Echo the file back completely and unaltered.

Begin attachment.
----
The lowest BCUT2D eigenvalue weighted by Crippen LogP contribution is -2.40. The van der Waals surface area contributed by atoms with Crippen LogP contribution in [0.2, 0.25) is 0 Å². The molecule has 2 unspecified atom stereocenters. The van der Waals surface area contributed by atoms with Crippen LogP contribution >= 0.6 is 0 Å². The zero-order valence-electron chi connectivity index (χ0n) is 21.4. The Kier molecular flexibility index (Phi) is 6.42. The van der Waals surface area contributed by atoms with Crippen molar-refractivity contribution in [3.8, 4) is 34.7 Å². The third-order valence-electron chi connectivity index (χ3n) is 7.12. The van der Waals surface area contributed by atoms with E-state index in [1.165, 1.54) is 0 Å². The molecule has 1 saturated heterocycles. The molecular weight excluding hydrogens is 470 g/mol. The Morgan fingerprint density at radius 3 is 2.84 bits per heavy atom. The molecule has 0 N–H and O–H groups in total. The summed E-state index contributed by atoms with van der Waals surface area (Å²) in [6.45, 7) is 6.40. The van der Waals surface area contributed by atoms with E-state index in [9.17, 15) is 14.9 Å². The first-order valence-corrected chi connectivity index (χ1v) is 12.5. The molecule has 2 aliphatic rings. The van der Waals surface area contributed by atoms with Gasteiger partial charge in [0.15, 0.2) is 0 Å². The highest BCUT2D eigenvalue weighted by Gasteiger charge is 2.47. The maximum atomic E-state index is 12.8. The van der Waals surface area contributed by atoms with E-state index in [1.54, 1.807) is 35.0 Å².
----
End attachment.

The lowest BCUT2D eigenvalue weighted by Crippen LogP contribution is -2.40. The van der Waals surface area contributed by atoms with Crippen LogP contribution in [0.2, 0.25) is 0 Å². The molecule has 2 unspecified atom stereocenters. The van der Waals surface area contributed by atoms with Crippen LogP contribution >= 0.6 is 0 Å². The zero-order valence-electron chi connectivity index (χ0n) is 21.4. The Kier molecular flexibility index (Phi) is 6.42. The van der Waals surface area contributed by atoms with Crippen molar-refractivity contribution in [3.8, 4) is 34.7 Å². The third-order valence-electron chi connectivity index (χ3n) is 7.12. The van der Waals surface area contributed by atoms with E-state index in [1.165, 1.54) is 0 Å². The molecule has 1 saturated heterocycles. The molecular weight excluding hydrogens is 470 g/mol. The Morgan fingerprint density at radius 3 is 2.84 bits per heavy atom. The molecule has 0 N–H and O–H groups in total. The summed E-state index contributed by atoms with van der Waals surface area (Å²) in [6.45, 7) is 6.40. The van der Waals surface area contributed by atoms with E-state index in [9.17, 15) is 14.9 Å². The first-order valence-corrected chi connectivity index (χ1v) is 12.5. The molecule has 2 aliphatic rings. The van der Waals surface area contributed by atoms with Gasteiger partial charge in [0.15, 0.2) is 0 Å². The highest BCUT2D eigenvalue weighted by Gasteiger charge is 2.47. The maximum atomic E-state index is 12.8. The van der Waals surface area contributed by atoms with E-state index in [1.54, 1.807) is 35.0 Å².